I don’t know what’s up with my neighbors. They are all acting, well, neighborly. And I didn’t do a dang thing to encourage it.
Friday I came home and found a note on my door. I wasn’t surprised, driving in I’d seen many notes on many doors. I was expecting it to be something inconsequential from the new owners. They’d already reminded us about the parking rules, the laundry room hours, and the noise ordinance. This note however had consequence. All lawns with growth over three inches tall needed to be trimmed immediately, or they would be trimmed by the management and the resident would be charged a $45.00 fee.
The worst part of that is, I don’t have a lawn. I have a dirt lot. However, we’ve had a very wet winter, and my backyard is full of thistles between three and four feet tall. How was I supposed to get rid of them? Those suckers don’t just pull out of the ground. Their roots are at least as long as the plants are tall.
I wasn’t about to go buy a lawn mower or a weed-eater. First off, I’d only have reason to use it once or twice a year. Second, I am supposed to be moving this summer (still don’t know where!) and have put a moratorium on all buying. Anything I purchase will either have to be packed or sold — and I’ve already got enough selling to do. So, I figured that meant I would have to fork over bucks, and I grumbled at the thought.
As I came home from church today I noticed a lot of yards looking spiffy. I stepped from my car and could hear a Weedeater working away. As I sat at my computer I marveled at how close the Weedeater sounded. Seemed like it was practically in my backyard. Soon it sounded like it was in my front yard! I heard dirt and gravel hit my house. I got up and walked toward the door — just as the engine died and a knock sounded. I opened the door.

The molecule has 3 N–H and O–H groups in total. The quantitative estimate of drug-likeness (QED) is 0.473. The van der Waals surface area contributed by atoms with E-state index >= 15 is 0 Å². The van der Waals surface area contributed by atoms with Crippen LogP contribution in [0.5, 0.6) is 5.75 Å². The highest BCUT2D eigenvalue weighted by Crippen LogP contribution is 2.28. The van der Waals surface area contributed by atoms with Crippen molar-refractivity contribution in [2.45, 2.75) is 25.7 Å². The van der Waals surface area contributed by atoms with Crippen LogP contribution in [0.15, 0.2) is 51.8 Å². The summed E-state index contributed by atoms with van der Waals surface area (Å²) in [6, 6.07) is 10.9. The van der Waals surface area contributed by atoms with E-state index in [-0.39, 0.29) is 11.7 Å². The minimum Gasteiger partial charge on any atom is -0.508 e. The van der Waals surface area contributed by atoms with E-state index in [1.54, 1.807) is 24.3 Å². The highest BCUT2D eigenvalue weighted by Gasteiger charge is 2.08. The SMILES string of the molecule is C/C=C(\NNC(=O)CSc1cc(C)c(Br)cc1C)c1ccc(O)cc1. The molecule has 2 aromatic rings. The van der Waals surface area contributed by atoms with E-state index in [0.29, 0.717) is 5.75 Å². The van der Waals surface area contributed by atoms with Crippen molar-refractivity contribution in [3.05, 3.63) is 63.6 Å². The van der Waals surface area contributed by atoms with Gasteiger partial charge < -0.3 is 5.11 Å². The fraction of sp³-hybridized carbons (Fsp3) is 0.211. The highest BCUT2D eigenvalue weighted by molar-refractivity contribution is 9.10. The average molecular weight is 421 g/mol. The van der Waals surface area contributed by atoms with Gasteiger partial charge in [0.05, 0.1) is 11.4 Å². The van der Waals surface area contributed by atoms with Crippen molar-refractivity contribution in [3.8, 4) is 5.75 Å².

One of my neighbor’s, Doug, stood here, a Weedeater in one hand and a rake in the other. “I knocked’em down for ya,” he said. “After ya clean’em up, take the rake to my missus.” He turned away, flipped the Weedeater back on and moved to the next person’s yard.
When I walked down the block to return the rake to Doug’s wife, several other people were gathered at the fence. It seems Doug just couldn’t stand the thought of people having to pay big bucks for 10 minutes work, and he had nothing better to do with his Sunday afternoon, anyway. They refused any and all offers of money. “Just being neighborly,” they said.